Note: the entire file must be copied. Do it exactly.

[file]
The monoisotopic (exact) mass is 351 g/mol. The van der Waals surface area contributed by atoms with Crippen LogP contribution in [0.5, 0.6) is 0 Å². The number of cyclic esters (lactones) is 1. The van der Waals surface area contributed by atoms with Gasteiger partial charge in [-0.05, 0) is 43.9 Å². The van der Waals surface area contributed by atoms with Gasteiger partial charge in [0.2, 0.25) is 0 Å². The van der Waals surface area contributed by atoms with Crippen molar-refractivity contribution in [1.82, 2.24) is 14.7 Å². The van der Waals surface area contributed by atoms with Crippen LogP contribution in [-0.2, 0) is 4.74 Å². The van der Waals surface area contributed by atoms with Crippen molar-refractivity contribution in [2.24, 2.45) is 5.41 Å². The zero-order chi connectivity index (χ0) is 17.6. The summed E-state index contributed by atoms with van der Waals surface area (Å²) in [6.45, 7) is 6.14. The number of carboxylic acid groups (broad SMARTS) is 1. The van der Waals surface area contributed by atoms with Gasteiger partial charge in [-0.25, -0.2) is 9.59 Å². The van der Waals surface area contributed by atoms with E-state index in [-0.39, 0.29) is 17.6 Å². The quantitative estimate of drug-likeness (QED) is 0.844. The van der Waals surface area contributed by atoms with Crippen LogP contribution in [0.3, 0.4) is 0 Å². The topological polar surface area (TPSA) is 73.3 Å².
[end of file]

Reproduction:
The monoisotopic (exact) mass is 351 g/mol. The van der Waals surface area contributed by atoms with Crippen LogP contribution in [0.5, 0.6) is 0 Å². The number of cyclic esters (lactones) is 1. The van der Waals surface area contributed by atoms with Gasteiger partial charge in [-0.05, 0) is 43.9 Å². The van der Waals surface area contributed by atoms with Gasteiger partial charge in [0.2, 0.25) is 0 Å². The van der Waals surface area contributed by atoms with Crippen molar-refractivity contribution in [1.82, 2.24) is 14.7 Å². The van der Waals surface area contributed by atoms with Crippen LogP contribution in [-0.2, 0) is 4.74 Å². The van der Waals surface area contributed by atoms with Crippen molar-refractivity contribution in [2.24, 2.45) is 5.41 Å². The zero-order chi connectivity index (χ0) is 17.6. The summed E-state index contributed by atoms with van der Waals surface area (Å²) in [6.45, 7) is 6.14. The number of carboxylic acid groups (broad SMARTS) is 1. The van der Waals surface area contributed by atoms with Gasteiger partial charge in [-0.25, -0.2) is 9.59 Å². The van der Waals surface area contributed by atoms with E-state index in [-0.39, 0.29) is 17.6 Å². The quantitative estimate of drug-likeness (QED) is 0.844. The van der Waals surface area contributed by atoms with Crippen LogP contribution in [0.3, 0.4) is 0 Å². The topological polar surface area (TPSA) is 73.3 Å².